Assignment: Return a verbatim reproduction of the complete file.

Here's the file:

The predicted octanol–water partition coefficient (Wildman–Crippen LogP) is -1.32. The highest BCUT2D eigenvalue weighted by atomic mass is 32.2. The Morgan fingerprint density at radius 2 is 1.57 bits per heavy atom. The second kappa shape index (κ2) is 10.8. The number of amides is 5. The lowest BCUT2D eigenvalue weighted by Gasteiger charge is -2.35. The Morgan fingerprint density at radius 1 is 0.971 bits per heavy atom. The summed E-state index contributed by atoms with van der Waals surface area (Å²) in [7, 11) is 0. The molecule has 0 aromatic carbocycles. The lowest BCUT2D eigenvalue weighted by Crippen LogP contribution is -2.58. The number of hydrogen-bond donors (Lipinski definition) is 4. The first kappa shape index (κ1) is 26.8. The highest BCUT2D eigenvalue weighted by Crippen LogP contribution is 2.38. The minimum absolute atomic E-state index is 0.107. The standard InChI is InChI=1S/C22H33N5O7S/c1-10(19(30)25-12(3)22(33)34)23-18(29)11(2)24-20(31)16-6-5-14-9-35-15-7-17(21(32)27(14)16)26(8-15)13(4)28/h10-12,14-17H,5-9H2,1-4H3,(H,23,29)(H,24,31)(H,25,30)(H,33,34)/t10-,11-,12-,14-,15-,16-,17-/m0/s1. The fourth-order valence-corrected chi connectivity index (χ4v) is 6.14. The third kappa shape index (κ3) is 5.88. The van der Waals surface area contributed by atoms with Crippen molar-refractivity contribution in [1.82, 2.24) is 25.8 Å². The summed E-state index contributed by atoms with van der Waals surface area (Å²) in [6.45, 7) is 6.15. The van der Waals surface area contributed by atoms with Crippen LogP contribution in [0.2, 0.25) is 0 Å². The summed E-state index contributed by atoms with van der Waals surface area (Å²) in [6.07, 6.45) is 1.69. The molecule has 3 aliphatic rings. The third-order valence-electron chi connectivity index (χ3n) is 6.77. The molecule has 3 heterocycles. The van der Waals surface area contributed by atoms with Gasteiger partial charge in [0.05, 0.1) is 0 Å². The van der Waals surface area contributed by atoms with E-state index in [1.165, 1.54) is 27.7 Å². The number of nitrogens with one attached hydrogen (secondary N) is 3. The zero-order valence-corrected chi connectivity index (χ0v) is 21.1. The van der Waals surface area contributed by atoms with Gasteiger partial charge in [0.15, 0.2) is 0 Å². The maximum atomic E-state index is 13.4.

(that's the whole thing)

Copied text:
The predicted octanol–water partition coefficient (Wildman–Crippen LogP) is -1.32. The highest BCUT2D eigenvalue weighted by atomic mass is 32.2. The Morgan fingerprint density at radius 2 is 1.57 bits per heavy atom. The second kappa shape index (κ2) is 10.8. The number of amides is 5. The lowest BCUT2D eigenvalue weighted by Gasteiger charge is -2.35. The Morgan fingerprint density at radius 1 is 0.971 bits per heavy atom. The summed E-state index contributed by atoms with van der Waals surface area (Å²) in [7, 11) is 0. The molecule has 0 aromatic carbocycles. The lowest BCUT2D eigenvalue weighted by Crippen LogP contribution is -2.58. The number of hydrogen-bond donors (Lipinski definition) is 4. The first kappa shape index (κ1) is 26.8. The highest BCUT2D eigenvalue weighted by Crippen LogP contribution is 2.38. The minimum absolute atomic E-state index is 0.107. The standard InChI is InChI=1S/C22H33N5O7S/c1-10(19(30)25-12(3)22(33)34)23-18(29)11(2)24-20(31)16-6-5-14-9-35-15-7-17(21(32)27(14)16)26(8-15)13(4)28/h10-12,14-17H,5-9H2,1-4H3,(H,23,29)(H,24,31)(H,25,30)(H,33,34)/t10-,11-,12-,14-,15-,16-,17-/m0/s1. The fourth-order valence-corrected chi connectivity index (χ4v) is 6.14. The third kappa shape index (κ3) is 5.88. The van der Waals surface area contributed by atoms with Crippen molar-refractivity contribution in [1.82, 2.24) is 25.8 Å². The summed E-state index contributed by atoms with van der Waals surface area (Å²) in [6.45, 7) is 6.15. The van der Waals surface area contributed by atoms with Crippen LogP contribution in [0.2, 0.25) is 0 Å². The summed E-state index contributed by atoms with van der Waals surface area (Å²) in [6.07, 6.45) is 1.69. The molecule has 3 aliphatic rings. The third-order valence-electron chi connectivity index (χ3n) is 6.77. The molecule has 3 heterocycles. The van der Waals surface area contributed by atoms with Gasteiger partial charge in [0.05, 0.1) is 0 Å². The van der Waals surface area contributed by atoms with E-state index in [1.165, 1.54) is 27.7 Å². The number of nitrogens with one attached hydrogen (secondary N) is 3. The zero-order valence-corrected chi connectivity index (χ0v) is 21.1. The van der Waals surface area contributed by atoms with Gasteiger partial charge in [0.15, 0.2) is 0 Å². The maximum atomic E-state index is 13.4.